One the eve of Movember’s $22.3m Australian Mental Health Initiative announcement, I sat down to reflect on the way that funding has changed over recent years, and how this in turn is increasing impact. Spark Strategy is humbled to be involved in one of the winning bids ‘Game Changer’ (an initiative which will connect men with AFL Players through online gaming, whilst simultaneously educating on and encouraging the conversation around mental health). Through my reflection, it became apparent that the leverage of digital is what is making the difference, both in the fund raising and in the research itself.
The old ways of funding for social impact are dead. At the very least they are on life support.
Digital innovation for fundraising has completely revolutionised the practice, be it for individuals or organisations attempting to create lasting social change. Examples of innovative digital fundraising can be found with indiegogo, kickstarter and the seed investment site jumpstartfund – which has in the past attempted to fund the development of the hyperloop project. This innovation culture hasn’t just influenced the practice of fundraising, it has also greatly affected the way funding is distributed to organisations attempting to create social impact.
We are in the midst of an inflection point in time from how things were done in past to how things will be done in the future. There has never been a better time in western society to create and foster positive social outcomes.
Non-governmental funders can be a catalyst for kick-starting creative impact initiatives then nurturing and mentoring those driving these initiatives. Support through the journey can be provided in lean, efficient ways that all but the best governmental organisations often struggle to achieve. The opportunity for smaller, efficacy-led and goal-driven organisations to engage with those who follow them and mobilise a willing and passionate audience to spread their message, is incredibly valuable. The advent, understanding and subsequent mastery of the way social media and digital technology interact with our lives on an almost minute-by minute basis has created previously unimaginable opportunities for affecting real measurable social change – all in combination with a captive audience.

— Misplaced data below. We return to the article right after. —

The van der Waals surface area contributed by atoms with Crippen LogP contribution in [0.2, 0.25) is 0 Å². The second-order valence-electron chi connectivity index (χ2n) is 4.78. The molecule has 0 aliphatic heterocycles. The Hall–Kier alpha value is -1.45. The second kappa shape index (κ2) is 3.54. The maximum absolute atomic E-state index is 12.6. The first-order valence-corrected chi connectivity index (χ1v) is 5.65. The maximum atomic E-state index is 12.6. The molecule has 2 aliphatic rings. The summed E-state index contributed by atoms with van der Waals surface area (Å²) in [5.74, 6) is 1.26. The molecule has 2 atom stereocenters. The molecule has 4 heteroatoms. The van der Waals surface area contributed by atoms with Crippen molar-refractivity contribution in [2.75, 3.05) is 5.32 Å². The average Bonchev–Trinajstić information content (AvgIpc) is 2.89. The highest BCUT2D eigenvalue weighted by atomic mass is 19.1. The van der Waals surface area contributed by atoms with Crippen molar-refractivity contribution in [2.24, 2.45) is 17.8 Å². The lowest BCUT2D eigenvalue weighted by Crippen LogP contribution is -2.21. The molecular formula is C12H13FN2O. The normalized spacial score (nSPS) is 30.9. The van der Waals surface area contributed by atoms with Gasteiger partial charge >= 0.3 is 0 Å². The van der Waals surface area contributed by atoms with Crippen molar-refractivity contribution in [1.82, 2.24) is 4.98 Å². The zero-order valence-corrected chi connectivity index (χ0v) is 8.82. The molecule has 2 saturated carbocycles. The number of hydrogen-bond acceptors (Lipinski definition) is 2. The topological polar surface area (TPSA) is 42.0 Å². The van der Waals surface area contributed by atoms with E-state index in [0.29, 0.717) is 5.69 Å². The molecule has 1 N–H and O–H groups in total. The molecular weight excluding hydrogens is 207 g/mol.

CASE STUDY #1 – Movember
Starting in 2003, their first campaign was entirely based in Australia with just 480 participants. However it proved to be a viral success and raised $54,000, subsequently donating funds to the Prostate Cancer Foundation of Australia (PCFA). The most recent Movember campaign in 2013 stands in stark contrast to these numbers. Movember now operates in 21 countries and has raised $580million since 2003, with over 4 million individuals (men and women) participating in the campaign.
This incredible amount of fundraising has made Movember a powerful force for social impact and measurable change around the world. Mo Bros and Mo Sistas are directly responsible for creating this possibility and they are able to engage with the effects their funds can create, rather the money, activity and results being hidden behind bureaucracy and politics. As Movember has created such a powerful fundraising movement (utilising digital campaigns, social media/audience engagement and web-driven innovation amongst others) they have grown in to an extremely powerful funding distributor.
The implications of this are powerful and – at Spark Strategy we believe – disruptive.Movember can raise the funds and then choose organisations; individuals and social entrepreneurs that it believes will provide the most valuable, practical and measurable social change possible. The added advantages of sidestepping governmental bureaucracy are innumerable for supporting innovation, vibrancy and vitality in people who are driven to create changes for good.